Jul 22, 2016
Resident [Any Field]
Hello. I am new to this forum. I had a question regarding residency programs in family medicine. Let me explain:

I have completed a preliminary year in general surgery, but I was unable to secure a categorical position in surgery for the coming year (low board scores). I am seeking to switch fields and was exploring family medicine. I am interested in rural family medicine and would like to look into unopposed family medicine programs. I want a broad education (which is why I picked general surgery initially) with procedural training as well as ICU/hospital medicine and OB/GYN. I am having a hard time finding which programs are unopposed and which are not and which ones will provide the training that I seek. I used the AAFP residency directory, but I am unsure how to find a program that will provide the education I am looking for. Can anyone recommend some programs in family medicine for me to look into? I would appreciate any help or advice that you all can give me.


2+ Year Member
May 19, 2014
Medical Student

This has been discussed a lot on this forum. Here's some threads to get you started. I would look at the residencies' pages to see if they provide more information that you may be looking for (e.g. JPS posts tallies of their residents' procedures http://www.jpshealthnet.org/academics_research/residency_programs/family_medicine/procedures), then you can start ruling programs in/out based on that and, of course, location.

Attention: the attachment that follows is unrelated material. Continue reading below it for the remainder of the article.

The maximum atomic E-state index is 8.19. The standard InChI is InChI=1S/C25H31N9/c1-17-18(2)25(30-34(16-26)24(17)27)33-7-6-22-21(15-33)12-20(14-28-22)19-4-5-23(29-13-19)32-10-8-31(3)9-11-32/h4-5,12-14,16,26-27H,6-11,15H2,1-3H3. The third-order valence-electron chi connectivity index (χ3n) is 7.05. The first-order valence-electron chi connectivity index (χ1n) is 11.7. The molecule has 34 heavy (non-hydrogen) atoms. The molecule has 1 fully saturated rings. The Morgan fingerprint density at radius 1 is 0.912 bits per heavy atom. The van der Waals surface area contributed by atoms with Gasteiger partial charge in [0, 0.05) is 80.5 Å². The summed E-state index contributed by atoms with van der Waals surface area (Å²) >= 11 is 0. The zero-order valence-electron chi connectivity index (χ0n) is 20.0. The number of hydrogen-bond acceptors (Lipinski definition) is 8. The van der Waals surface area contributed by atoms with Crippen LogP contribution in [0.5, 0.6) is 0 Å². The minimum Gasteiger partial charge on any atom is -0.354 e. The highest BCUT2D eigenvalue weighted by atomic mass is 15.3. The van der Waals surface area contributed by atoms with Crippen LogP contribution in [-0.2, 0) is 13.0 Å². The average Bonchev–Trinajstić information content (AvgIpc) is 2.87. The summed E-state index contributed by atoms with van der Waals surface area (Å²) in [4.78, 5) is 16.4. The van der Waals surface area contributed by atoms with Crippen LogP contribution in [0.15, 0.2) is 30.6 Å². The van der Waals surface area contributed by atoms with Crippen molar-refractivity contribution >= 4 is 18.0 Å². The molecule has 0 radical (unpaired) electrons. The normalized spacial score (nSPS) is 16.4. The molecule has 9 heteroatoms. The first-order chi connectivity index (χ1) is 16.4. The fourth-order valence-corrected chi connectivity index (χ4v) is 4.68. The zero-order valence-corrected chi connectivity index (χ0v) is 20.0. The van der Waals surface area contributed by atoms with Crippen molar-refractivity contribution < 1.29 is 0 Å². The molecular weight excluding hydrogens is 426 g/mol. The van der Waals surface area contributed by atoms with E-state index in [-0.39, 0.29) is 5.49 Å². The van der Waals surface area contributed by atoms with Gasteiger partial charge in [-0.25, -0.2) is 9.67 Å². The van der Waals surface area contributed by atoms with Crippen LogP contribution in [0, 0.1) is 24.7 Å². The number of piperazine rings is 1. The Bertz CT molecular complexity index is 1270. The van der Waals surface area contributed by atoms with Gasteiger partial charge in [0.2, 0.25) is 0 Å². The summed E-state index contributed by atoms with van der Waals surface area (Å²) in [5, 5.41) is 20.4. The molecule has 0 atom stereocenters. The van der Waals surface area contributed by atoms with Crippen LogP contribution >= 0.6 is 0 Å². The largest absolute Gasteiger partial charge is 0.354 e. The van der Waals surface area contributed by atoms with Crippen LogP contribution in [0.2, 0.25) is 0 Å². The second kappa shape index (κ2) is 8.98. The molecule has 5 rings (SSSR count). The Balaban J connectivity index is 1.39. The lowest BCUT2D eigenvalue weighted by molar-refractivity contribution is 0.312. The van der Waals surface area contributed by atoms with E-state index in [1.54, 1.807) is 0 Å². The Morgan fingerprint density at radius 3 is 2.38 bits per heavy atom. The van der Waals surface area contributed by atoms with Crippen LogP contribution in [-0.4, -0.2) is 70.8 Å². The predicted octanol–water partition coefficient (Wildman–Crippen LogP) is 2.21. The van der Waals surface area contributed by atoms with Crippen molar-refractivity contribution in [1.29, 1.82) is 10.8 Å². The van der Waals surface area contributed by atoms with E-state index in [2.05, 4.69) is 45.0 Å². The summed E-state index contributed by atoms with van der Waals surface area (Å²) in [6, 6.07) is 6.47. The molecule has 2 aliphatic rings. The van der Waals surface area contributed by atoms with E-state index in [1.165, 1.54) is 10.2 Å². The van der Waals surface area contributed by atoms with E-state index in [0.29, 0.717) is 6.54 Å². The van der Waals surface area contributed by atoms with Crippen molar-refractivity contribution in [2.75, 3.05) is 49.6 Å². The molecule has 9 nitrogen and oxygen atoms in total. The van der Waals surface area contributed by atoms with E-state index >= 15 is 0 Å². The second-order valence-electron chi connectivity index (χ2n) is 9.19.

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has an opinion
10+ Year Member
Oct 30, 2006
Resident [Any Field]
With 4000+ FM programs you really need to narrow it down by something stronger than "unopposed" before you try to wrap your brain around things.

Such as location. If you just focus on one state at a time, you can easily process the list of residencies on AAFP and start comparing.

"Unopposed" programs may or may not be "full spectrum". Full spectrum is what you want for independent practice ie rural. The "cowboy" thread referenced above has my own draft protocol for choosing full spectrum programs. As of this writing, it's the last post.

I suggest asking about procedure counts after you become familiarized with basic curriculum. How many months of IM? ICU? EM? OB? How many electives?

Assuming you got licensed, working in an urgent care is excellent prep for FM residency.

FM programs (as with all specialties) get mid-year vacancies on occasion. If you find you have some favorites, start reaching out and becoming known. You never know - some PDs may be willing to cut a deal to start you midway through PGY1.

Also in case you weren't aware of it, a whole lot of gen surg programs don't fill. If you get on NRMP you can find out which ones.

Best of luck to you.


10+ Year Member
Jan 5, 2007
Attending Physician
A recent thread talked about how programs in Alaska tend to produce physicians who are more self-sufficient since they're often in the middle of nowhere for training; In Texas, you should check John-Peter Smith in Ft. Worth, UT-Tyler in Tyler, McLennan County FM Residency in Waco, Conroe FM residency, Durant FM Residency in Durant, Oklahoma ---
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